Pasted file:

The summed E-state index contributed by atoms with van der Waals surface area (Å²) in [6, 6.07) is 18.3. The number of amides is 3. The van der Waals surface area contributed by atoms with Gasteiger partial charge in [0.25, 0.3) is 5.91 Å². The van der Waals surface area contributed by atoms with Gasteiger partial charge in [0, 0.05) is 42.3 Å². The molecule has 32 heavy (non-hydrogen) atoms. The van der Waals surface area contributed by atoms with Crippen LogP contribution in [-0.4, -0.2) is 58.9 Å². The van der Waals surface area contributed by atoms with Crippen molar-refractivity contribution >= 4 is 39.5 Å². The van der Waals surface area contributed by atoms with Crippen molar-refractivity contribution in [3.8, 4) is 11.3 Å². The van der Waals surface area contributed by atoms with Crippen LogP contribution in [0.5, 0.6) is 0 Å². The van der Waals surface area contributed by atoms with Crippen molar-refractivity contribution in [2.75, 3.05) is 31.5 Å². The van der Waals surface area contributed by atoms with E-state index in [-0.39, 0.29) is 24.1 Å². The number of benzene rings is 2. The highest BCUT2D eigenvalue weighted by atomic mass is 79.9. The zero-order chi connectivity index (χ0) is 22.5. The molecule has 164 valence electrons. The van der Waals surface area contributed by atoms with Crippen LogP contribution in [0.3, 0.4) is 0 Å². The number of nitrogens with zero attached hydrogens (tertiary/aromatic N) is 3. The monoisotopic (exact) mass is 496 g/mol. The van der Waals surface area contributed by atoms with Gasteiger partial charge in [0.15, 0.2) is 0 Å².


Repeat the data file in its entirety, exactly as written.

The summed E-state index contributed by atoms with van der Waals surface area (Å²) in [6, 6.07) is 18.3. The number of amides is 3. The van der Waals surface area contributed by atoms with Gasteiger partial charge in [0.25, 0.3) is 5.91 Å². The van der Waals surface area contributed by atoms with Gasteiger partial charge in [0, 0.05) is 42.3 Å². The molecule has 32 heavy (non-hydrogen) atoms. The van der Waals surface area contributed by atoms with Crippen LogP contribution in [-0.4, -0.2) is 58.9 Å². The van der Waals surface area contributed by atoms with Crippen molar-refractivity contribution >= 4 is 39.5 Å². The van der Waals surface area contributed by atoms with Crippen molar-refractivity contribution in [3.8, 4) is 11.3 Å². The van der Waals surface area contributed by atoms with Crippen LogP contribution in [0.5, 0.6) is 0 Å². The van der Waals surface area contributed by atoms with Crippen molar-refractivity contribution in [2.75, 3.05) is 31.5 Å². The van der Waals surface area contributed by atoms with E-state index in [-0.39, 0.29) is 24.1 Å². The number of benzene rings is 2. The highest BCUT2D eigenvalue weighted by atomic mass is 79.9. The zero-order chi connectivity index (χ0) is 22.5. The molecule has 164 valence electrons. The van der Waals surface area contributed by atoms with Crippen LogP contribution in [0.3, 0.4) is 0 Å². The number of nitrogens with zero attached hydrogens (tertiary/aromatic N) is 3. The monoisotopic (exact) mass is 496 g/mol. The van der Waals surface area contributed by atoms with Gasteiger partial charge in [0.15, 0.2) is 0 Å².